According to a tweet from Bob McKenzie, the 48 game schedule that the NHL will reveal later this week will be based on this structure:
4 games against TWO divisional opponents
5 games against TWO divisional opponents
3 games against the TEN other conference teams.
Adam Rotter: The most interesting thing about this schedule structure, to me, is how it is determined which divisional teams you play four times and which teams you play five times. While they always play the Rangers hard, having one extra game against the Islanders instead of the Flyers or Penguins could be a big deal in what should be a very close Atlantic Division race. How they decide who gets the extra home game in each sequence is also interesting and could probably have a big impact in the Western Conference where travel is a much bigger deal.
Cherry adds “Don’t you remember the last time it was half a season and New Jersey won the Cup? It was a sprint not a marathon. Play within their own conference. Lots of action. The guys know every game is important. Won’t have the half season blahs. It will be terrific! They will go to the brink and then settle. Nobody in their right mind would kill the goose that lays these golden eggs.
In the Globe and Mail, James Mirtle writes that 82 games for the NHL is probably too many games and the regular season should probably be around 60 or so games.
In terms of this season, where the most games would be 48, Mirtle says that if you talk to anyone who played in the shortened season of 1995 and they would tell you how much fun and how exciting it was.
Mirtle writes “That shouldn’t come as a surprise either. Look at how physically demanding this sport really is, how beat up players get and at the travel the Western Conference teams go through and tightening the schedule should be a no-brainer.”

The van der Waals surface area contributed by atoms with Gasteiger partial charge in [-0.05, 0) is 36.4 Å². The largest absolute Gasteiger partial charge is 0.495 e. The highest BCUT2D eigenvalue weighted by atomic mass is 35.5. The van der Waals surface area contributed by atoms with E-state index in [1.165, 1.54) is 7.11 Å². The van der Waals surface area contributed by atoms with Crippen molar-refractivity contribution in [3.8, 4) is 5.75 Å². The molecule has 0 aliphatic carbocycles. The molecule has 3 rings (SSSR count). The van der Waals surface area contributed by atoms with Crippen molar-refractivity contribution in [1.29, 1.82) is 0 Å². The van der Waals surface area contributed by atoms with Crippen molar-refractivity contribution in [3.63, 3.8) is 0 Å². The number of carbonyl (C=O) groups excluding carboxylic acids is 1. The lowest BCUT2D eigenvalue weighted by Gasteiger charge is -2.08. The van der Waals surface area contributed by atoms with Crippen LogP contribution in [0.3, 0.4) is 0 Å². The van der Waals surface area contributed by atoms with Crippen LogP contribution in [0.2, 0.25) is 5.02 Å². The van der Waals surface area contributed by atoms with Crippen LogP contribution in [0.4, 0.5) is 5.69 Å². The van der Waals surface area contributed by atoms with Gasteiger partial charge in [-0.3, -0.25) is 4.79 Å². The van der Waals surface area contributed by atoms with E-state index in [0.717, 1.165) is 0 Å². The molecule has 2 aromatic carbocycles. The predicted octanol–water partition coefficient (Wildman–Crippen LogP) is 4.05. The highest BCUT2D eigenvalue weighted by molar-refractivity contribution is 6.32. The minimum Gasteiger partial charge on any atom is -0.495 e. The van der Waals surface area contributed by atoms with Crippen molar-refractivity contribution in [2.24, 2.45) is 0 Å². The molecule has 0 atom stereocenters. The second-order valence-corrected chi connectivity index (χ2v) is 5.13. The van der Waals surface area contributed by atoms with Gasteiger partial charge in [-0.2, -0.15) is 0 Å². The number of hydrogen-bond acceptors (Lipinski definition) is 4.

He adds that hockey is a sport that should be played twice a week instead of three or four times with back to backs.
At Yahoo, Nick Cotsonika writes that the NHL’s move to cancel games through January 14th has created a “soft” deadline for when the season needs to be saved.
Setting a hard deadline of January 15th would leave the NHL with little room for flexibility if Donald Fehr thought that the deadline was artificial and they would have to then follow through with cancelling the season.
He says that the NHL isn’t likely to go through the same process they did in 1995 when they had a deal in principle, started the season, but didn’t finalize the deal until later on when it didn’t turn out exactly like the NHL wanted it to.
Now, even after a deal is agreed upon in principle, there will need to be a week to draft documents and papers that have the precise language that will go into the CBA.
Adam Rotter: I have to think that the NHL, or at least Gary Bettman and the hard line owners, are serious about cancelling the season if a deal doesn’t get done.They may even take extra joy in doing so if the NHLPA thinks that it is only an artificial deadline and talks would continue after. The owners want to do what they can to hurt Donald Fehr and the PA, instead of doing the right thing which would be to embrace them as partners in a big effort to grow the game, and they may make another drastic move to get what they want.